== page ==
Not too long ago, users were forced to reload pages to progress from one piece of content to the next. Web designers were advised against creating websites with information appearing “below the fold”, the portion of the page underneath what is displayed on the screen. As mobile phones and tablets gained wider adoption, it looked like the swipe might become standard fare. But that’s all changed now. Today, designers are dumping the click and flick and opting for the scroll for one simple reason – it works.
The Endless Search
The infinite scroll is interaction design’s answer to our penchant for endlessly searching for novelty. Certainly, there are technical reasons for the scroll’s increasing ubiquity. The rise of dynamic content, like a new comment entering the feed, necessitated a better solution than pagination built for static content. But to really understand why the scroll works so well requires a brief trip inside the mind and back in time.
Our brains evolved through the millennia into incredible prediction machines, designed to help us make sense of our environment. Our species benefited from our ability to make good decisions based on what we know is likely to happen in the future, thus, keeping us alive long enough to make babies and spread our genes.
Note: I co-authored this post with Andrew Martin and David Ngo. It originally appeared in TechCrunch.
This week, fans packed stadiums in London wearing their nation’s colors like rebels ready for battle in Mel Gibson’s army. They screamed with excitement and anguished in defeat. Many paid thousands of dollars to travel around the globe to be there.
Among those who did not attend, 90% of people with access to a television tuned-in during past Olympics. In 2008, that was 2 out of every 3 people on the planet.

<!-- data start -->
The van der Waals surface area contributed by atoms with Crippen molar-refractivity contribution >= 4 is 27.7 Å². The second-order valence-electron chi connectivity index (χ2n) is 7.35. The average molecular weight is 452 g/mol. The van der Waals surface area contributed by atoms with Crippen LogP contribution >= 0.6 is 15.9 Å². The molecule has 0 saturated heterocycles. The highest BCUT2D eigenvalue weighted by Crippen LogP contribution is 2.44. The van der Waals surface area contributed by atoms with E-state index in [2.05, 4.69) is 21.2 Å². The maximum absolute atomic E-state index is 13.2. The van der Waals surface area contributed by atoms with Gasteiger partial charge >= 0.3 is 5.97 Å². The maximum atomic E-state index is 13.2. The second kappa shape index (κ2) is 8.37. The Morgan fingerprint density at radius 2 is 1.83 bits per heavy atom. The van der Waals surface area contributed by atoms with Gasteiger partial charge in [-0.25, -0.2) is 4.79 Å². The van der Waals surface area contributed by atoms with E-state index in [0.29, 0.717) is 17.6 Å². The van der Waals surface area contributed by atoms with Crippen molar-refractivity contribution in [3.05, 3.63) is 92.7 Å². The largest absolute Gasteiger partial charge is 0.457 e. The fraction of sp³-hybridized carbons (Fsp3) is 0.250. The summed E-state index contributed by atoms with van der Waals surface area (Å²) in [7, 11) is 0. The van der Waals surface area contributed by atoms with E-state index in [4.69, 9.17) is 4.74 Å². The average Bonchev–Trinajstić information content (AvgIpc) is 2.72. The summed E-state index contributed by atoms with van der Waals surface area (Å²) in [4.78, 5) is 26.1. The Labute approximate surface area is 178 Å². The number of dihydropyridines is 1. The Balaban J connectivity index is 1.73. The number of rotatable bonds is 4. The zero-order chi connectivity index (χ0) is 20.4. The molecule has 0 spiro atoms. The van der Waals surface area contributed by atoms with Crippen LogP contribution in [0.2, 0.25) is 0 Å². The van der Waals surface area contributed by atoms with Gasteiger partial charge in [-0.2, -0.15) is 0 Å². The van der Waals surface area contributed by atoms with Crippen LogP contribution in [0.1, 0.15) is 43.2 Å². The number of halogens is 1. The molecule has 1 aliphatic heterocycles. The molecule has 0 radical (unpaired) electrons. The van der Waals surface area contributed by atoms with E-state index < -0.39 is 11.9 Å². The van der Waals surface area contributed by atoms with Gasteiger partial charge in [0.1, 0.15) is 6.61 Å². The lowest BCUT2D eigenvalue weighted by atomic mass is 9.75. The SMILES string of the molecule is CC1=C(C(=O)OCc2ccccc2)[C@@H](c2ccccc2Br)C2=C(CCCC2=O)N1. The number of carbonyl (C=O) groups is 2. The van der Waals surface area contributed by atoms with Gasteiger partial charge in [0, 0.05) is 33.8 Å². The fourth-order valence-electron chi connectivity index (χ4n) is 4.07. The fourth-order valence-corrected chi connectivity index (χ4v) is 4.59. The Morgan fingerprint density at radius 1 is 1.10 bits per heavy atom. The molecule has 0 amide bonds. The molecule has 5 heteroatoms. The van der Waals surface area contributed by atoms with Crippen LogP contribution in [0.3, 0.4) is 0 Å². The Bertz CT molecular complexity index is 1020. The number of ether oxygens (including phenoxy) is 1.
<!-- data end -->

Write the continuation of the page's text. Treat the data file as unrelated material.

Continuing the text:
What the hell is going on here? How do sports engage, delight, and motivate people to put their lives on hold and become totally engrossed in watching other people play games? If sports can motivate people to go to great lengths, can businesses learn to instill the same loyalty and passion in their customers?
In fact, the psychology that makes fans do crazy things in the name of their team can be harnessed to turn people into avid users. Innovative companies are minting habitual customers by understanding the mechanics of human behavior. Here are a few examples of the psychology of sports and the companies who have learned to exploit these same principles:
“This Might Be the Year”
For a stunning example of customer loyalty, look no further than the fans of the heartbreaking Chicago Cubs. The team suffers from “the longest drought in North American sports,” 104 years without a World Series win. Yet, despite the century of defeat, Forbes magazine rated the team as having the 4th most loyal fans in baseball.
The belief that products should always be as easy to use as possible is a sacred cow of the tech world. The rise of design thinking, coinciding with beautiful new products like the iPhone, has led some to conclude that creating slick interfaces is a hallmark of great design. But, like all attempts to create absolute rules about how we should interact with technology, the law that design should always decrease the amount of effort users expend doesn’t always hold true. In fact, putting users to work is critical in creating products people love.